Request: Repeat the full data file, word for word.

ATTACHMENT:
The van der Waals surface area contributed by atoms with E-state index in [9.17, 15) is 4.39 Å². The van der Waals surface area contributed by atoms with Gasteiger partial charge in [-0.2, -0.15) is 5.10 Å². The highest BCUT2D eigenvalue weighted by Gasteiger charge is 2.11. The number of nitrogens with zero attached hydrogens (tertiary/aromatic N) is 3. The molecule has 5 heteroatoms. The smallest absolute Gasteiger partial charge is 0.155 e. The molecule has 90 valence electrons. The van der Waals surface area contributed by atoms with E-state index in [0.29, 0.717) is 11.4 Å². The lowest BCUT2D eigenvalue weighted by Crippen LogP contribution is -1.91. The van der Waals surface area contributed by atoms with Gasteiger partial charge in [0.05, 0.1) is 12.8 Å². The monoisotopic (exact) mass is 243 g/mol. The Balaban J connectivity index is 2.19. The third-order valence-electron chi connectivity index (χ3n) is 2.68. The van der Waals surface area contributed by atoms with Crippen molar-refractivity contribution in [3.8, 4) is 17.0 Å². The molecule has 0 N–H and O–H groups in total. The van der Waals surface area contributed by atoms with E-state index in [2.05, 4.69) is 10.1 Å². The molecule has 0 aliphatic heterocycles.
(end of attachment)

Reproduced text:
The van der Waals surface area contributed by atoms with E-state index in [9.17, 15) is 4.39 Å². The van der Waals surface area contributed by atoms with Gasteiger partial charge in [-0.2, -0.15) is 5.10 Å². The highest BCUT2D eigenvalue weighted by Gasteiger charge is 2.11. The number of nitrogens with zero attached hydrogens (tertiary/aromatic N) is 3. The molecule has 5 heteroatoms. The smallest absolute Gasteiger partial charge is 0.155 e. The molecule has 90 valence electrons. The van der Waals surface area contributed by atoms with E-state index in [0.29, 0.717) is 11.4 Å². The lowest BCUT2D eigenvalue weighted by Crippen LogP contribution is -1.91. The van der Waals surface area contributed by atoms with Gasteiger partial charge in [0.05, 0.1) is 12.8 Å². The monoisotopic (exact) mass is 243 g/mol. The Balaban J connectivity index is 2.19. The third-order valence-electron chi connectivity index (χ3n) is 2.68. The van der Waals surface area contributed by atoms with Crippen molar-refractivity contribution in [3.8, 4) is 17.0 Å². The molecule has 0 N–H and O–H groups in total. The van der Waals surface area contributed by atoms with E-state index in [2.05, 4.69) is 10.1 Å². The molecule has 0 aliphatic heterocycles.